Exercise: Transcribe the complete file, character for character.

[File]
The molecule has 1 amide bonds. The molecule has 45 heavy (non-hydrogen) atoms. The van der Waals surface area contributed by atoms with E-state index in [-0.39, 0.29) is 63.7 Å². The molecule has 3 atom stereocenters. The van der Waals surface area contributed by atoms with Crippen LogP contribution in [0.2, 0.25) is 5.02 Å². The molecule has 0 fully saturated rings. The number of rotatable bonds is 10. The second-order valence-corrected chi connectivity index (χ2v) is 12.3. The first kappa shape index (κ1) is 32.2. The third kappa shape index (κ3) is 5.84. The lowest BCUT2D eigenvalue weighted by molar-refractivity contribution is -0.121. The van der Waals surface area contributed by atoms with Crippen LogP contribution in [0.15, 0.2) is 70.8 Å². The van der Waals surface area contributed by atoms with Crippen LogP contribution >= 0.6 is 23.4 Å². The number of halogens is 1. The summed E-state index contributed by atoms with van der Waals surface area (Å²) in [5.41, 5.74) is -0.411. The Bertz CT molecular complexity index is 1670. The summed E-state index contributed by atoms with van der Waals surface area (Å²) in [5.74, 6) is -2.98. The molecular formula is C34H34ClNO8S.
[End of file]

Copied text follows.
The molecule has 1 amide bonds. The molecule has 45 heavy (non-hydrogen) atoms. The van der Waals surface area contributed by atoms with E-state index in [-0.39, 0.29) is 63.7 Å². The molecule has 3 atom stereocenters. The van der Waals surface area contributed by atoms with Crippen LogP contribution in [0.2, 0.25) is 5.02 Å². The molecule has 0 fully saturated rings. The number of rotatable bonds is 10. The second-order valence-corrected chi connectivity index (χ2v) is 12.3. The first kappa shape index (κ1) is 32.2. The third kappa shape index (κ3) is 5.84. The lowest BCUT2D eigenvalue weighted by molar-refractivity contribution is -0.121. The van der Waals surface area contributed by atoms with Crippen LogP contribution in [0.15, 0.2) is 70.8 Å². The van der Waals surface area contributed by atoms with Crippen LogP contribution >= 0.6 is 23.4 Å². The number of halogens is 1. The summed E-state index contributed by atoms with van der Waals surface area (Å²) in [5.41, 5.74) is -0.411. The Bertz CT molecular complexity index is 1670. The summed E-state index contributed by atoms with van der Waals surface area (Å²) in [5.74, 6) is -2.98. The molecular formula is C34H34ClNO8S.